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A weathered brick wall.

A brick is a block made of kiln-fired material, usually clay or ground shale. Clay bricks are formed in a mould (the soft mud method), or in commercial manufacture more frequently by extruding clay through a die and then wire-cutting them to the proper size (the stiff mud process). Brick made from clay that is hardly more than dampened must be formed in molds with a great deal of pressure, usually applied by a hydraulic press. These bricks are known as hydraulic-pressed bricks, and have a dense surface which makes them suitable for facing work. The shaped clay is then dried and fired to achieve the final, desired strength. In modern brickworks, this is usually done in a continuously fired kiln, in which the bricks move slowly through the kiln on conveyors, to achieve consistent physical characteristics for all bricks.


Construction and types

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Brick making at the beginning of the 20th century.

Hard-burned brick should be used for face work exposed to the weather, and soft brick for filling, foundations, and the like. The standard US brick measures approximately 8 x 4 x 2.25 inches (203 x 102 x 57 millimeters), and has a crushing strength of between 1000 and 3000 lbf/in² (7 to 21 megapascals) depending on quality. The standard UK brick size is 215 x 102.5 x 65 millimetres.

A highly impervious and ornamental surface may be laid on brick either by salt glazing, in which salt is added during the burning process, or by the use of a "slip," which is a glaze material into which the bricks are dipped. Subsequent reheating in the kiln fuses the slip into a glazed surface integral with the brick base.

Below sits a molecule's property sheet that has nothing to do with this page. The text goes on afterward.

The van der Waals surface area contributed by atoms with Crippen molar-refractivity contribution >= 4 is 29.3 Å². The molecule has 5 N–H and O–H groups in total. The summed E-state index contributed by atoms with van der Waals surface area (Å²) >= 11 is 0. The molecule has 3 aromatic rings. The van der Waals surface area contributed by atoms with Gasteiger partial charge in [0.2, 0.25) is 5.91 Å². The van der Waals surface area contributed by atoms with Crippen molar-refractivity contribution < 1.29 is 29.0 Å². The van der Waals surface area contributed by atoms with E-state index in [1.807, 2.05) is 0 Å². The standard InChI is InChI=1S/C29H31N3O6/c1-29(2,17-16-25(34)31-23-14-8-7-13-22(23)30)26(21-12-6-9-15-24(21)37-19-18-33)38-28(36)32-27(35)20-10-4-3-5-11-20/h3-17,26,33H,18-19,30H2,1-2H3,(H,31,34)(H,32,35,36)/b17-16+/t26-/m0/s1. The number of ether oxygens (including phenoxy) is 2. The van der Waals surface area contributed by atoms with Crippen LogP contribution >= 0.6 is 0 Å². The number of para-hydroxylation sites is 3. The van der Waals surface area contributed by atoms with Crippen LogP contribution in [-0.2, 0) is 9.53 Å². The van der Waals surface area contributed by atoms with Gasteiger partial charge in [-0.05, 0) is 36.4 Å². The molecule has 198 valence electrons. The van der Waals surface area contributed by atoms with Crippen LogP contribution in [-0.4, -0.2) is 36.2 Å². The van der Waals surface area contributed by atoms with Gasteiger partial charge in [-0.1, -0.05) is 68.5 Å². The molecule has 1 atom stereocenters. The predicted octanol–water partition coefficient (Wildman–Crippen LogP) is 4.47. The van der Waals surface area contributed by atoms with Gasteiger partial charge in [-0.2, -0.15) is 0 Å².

Regardless of size, bricks are usually manufactured with the depth equal to half the length (assuming that the brick is laid horizontally). This allows for several convenient layouts which must necessarily interweave the bricks in any structure, often both at the corners and within the wall depth in order to ensure the greatest possible durability of the structure.


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A brick section of the old Dixie Highway East Florida Connector (SR 3) on the west side of Lake Lily in Maitland, Florida. It was built in 1915 or 1916, paved over at some point, and restored in 1999.

Bricks are typically used to build structures. At one time, it was popular to pave roads with bricks; but was found incapable of withstanding heavy traffic, brick paving is again coming back into use as a method of traffic calming.

Bricks are also used in metalurgy and glass industry, at melting furnaces. Have various usages, specially refractory bricks such as silica, magnezia and neutral (cromomagnezite) refractory bricks. This type of bricks must have a series of properties like good thermal shock resistance, refractorines under load, high melting point, satisfactory porosity (can influence several other properties), essentially high temperature properties. There is a large industry for refractory bricks, especially in the United Kindom, Japan and the U.S.A.

See also


In role-playing games, a brick is a character whose main useful skill is being able to take a great deal of damage (usually physical damage) and act as a shield for weaker allies. These characters are also usually quite strong, but slow. These are also called "tanks" or Meat shields.

A brick can also be a quantity of drugs, usuallyЦэгла da:Mursten de:Backstein es:Ladrillo eo:Briko fr:Brique (matriau) nl:Baksteen ja:煉瓦 pl:Cegła


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